Minsk (Mansk), Belarus

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Minsk, lying on the Svisloch River, is the capital of Belarus and of the oblast of Minsk. Almost completely destroyed during World War II, it was rebuilt by the Soviets as a showpiece city. Belarus’ most important industrial city and a major railway junction, it became capital of the newly independent state in 1991.


The first recorded mention of Minsk dates back to 1067 though it is believed that there was a settlement in place considerably earlier. Its early history was dominated by the dynastic wars between the houses of Kiev and Polacak and by 1101 it was the seat of a Principality. In 1116 the city came under Lithuanian control but was ravaged by Kievans 3 years later and again in 1129. Polacak reclaimed it in 1146 and formed a loose alliance with Lithuania over the ensuing decades. The city was effectively under Lithuanian control in the fourteenth century.

In the early sixteenth century the city came under attack from Muscovites and Tartars and in 1547 suffered major damage in a fire. Lithuania, in a weakened state, embarked on a political alliance with Poland in 1569 and Minsk was adopted as the operational centre in the wars against Ivan IV of Russia in 1563–79. Minsk prospered in the second half of the sixteenth century as numerous professional guilds emerged. Under Polish influence, the Orthodox religion lost out to closer ties with the Vatican, a situation that was to lead to religious strife.

Russia launched an attack on Lithuania and Belarus in 1652, taking Minsk 3 years later. A savage regime was imposed for all those not accepting Russian Orthodoxy and in 1657 a city rebellion was quashed. By the time the Russian forces were withdrawn in 1661, Minsk had been devastated and was beset by plague. A peace treaty, signed with Russia in 1667, allowed for the Russians to intervene under certain circumstances on behalf of the Orthodox population. Growth continued in the early part of the eighteenth century with the building of roads and canals and improved communications with neighbouring cities. Minsk suffered famines, plagues and, in 1737, a devastating fire. The Russians occupied the city in 1733, ostensibly in defence of the Orthodox minority, and in 1793 Minsk again fell to Russia.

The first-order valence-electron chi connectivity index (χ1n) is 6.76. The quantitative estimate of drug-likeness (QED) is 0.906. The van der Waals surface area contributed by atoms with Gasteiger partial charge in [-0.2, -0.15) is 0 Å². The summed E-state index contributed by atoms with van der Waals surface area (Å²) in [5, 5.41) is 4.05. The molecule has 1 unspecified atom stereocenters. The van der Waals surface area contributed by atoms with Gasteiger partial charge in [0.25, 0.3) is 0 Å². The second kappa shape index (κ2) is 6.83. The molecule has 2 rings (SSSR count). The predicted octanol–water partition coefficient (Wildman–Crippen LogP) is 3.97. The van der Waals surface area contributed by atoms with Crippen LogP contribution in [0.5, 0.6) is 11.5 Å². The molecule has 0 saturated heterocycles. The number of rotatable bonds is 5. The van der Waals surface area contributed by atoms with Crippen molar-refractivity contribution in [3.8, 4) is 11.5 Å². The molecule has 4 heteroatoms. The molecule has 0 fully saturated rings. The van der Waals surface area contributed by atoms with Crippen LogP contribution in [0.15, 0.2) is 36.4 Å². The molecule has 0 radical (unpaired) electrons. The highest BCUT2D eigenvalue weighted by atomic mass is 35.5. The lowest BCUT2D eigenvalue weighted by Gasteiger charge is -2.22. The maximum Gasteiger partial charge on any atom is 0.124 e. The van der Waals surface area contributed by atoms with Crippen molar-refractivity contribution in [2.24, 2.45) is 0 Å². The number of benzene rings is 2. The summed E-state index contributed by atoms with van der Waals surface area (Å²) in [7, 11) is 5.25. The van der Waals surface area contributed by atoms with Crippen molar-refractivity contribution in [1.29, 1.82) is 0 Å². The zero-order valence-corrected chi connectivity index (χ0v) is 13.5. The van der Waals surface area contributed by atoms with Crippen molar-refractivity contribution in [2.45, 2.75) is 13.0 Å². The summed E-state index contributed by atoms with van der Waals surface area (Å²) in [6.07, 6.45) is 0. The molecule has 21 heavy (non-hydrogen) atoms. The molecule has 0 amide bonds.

In 1812, Napoléon and his troops took the city as they marched on Russia, but it fell back under Russian control when Napoléon retreated. There were severe typhus epidemics in 1848 and 1853. Two Catholic uprisings in the 1830s and 1860s were put down by the Russians, who imprisoned thousands and sent many more to Siberia. Russia failed to suppress Belorussian culture and history and, by the end of the nineteenth century, there was a growing tide of nationalism. A power struggle between the Nationalists and Russian Bolsheviks in 1917–19 culminated in the execution of hundreds of thousands of nationalists in the forests surrounding Minsk in the 1930s.

Nazi Germany destroyed the city in 1941. Virtually no buildings survived and the Jewish population, 40% of the total prior to German arrival, was decimated. The Soviets took control of Minsk once again towards the end of the war, carrying out a mass deportation of suspected Nazi collaborators and embarking on the rebuilding of the city. Modern Minsk is a well-planned city filled with avenues and parks and grand, if not always aesthetically pleasing, buildings. The city’s population tripled in the 30 years up to 1989. When Belarus gained independence in 1991, Minsk was named the capital.

Modern City

Today Minsk is home to many cultural and educational institutions, and the few old buildings remaining, such as the Marlinsky Cathedral and the Bernadine Monastery, are being restored to their former glory. Industrially, machine manufacturing dominates although textiles are also important. It is served by two major airports, is at the centre of a number of major rail routes and has an underground system.

Places of Interest

Noteworthy architecture of the twentieth century includes the art deco Government House, the National Opera and Ballet and Academy of Sciences from the 1930s. The main thoroughfare is Praspekt Skarny, site of the Polish Catholic church. Other churches of interest are the baroque cathedral of St Dukhawski, the seventeenth century cathedral of St Peter and Paul and the nineteenth century Mary Magdeline church.

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© Springer Nature Limited 2019

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